(p. 347) How Innovation Differs
Introduction to Part III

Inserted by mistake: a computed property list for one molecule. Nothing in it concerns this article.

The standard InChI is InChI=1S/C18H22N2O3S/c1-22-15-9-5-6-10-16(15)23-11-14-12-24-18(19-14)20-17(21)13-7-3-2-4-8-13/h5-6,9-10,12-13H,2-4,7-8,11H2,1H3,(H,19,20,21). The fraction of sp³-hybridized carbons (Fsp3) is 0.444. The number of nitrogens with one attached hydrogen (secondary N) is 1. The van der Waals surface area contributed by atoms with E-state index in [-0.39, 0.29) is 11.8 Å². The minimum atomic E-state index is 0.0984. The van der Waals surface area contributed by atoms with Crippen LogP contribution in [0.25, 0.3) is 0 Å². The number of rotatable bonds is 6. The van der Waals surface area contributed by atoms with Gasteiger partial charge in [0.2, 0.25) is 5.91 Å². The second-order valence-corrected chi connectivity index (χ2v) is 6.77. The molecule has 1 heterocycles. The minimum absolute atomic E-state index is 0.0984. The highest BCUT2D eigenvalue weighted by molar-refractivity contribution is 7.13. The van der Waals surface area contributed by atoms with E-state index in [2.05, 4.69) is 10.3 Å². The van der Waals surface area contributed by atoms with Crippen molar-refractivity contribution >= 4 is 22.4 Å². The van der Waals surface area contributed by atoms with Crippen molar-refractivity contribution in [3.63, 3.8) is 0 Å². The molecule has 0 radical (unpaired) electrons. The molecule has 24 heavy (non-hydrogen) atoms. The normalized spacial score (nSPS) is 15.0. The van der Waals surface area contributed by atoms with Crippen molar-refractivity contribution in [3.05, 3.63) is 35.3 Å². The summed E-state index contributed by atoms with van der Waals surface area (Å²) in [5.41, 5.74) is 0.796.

The existence and significance of differences across industry and over time in the structure and organization of the innovation process has been a central topic in the literature on innovation. A well-known distinction in many discussions of innovation processes is between so-called “Schumpeter Mark I” industries, characterized by numerous small, entrepreneur-led firms, and “Schumpeter Mark II” industries, which are dominated by large, oligopolistic firms with extensive organized R&D. As Bruland and Mowery point out in Chapter 13, however, such differences are the results of lengthy processes of historical change and depend on both technological and institutional factors. Malerba, in Chapter 14, extends this analysis to a sample of contemporary “high-tech” industries, and shows how differences in innovation and industrial dynamics may be analyzed as the interplay within different “sectoral innovation systems” among technology, actors and institutions. Chapter 15 by von Tunzelman and Acha, in contrast, look at so-called “low-tech” and “medium-tech” industries, which are often assumed to be less innovative than their “high-tech” counterparts. The authors, however, emphasize that innovation (often involving different processes) is pervasive within these sectors as well. Similar findings are reported by Miles in Chapter 16, which surveys the rapidly expanding literature on innovation in services. Hall, in Chapter 17, discusses the diffusion of technology, which is closely related to innovation, and underpins the pervasiveness of innovation throughout the economy.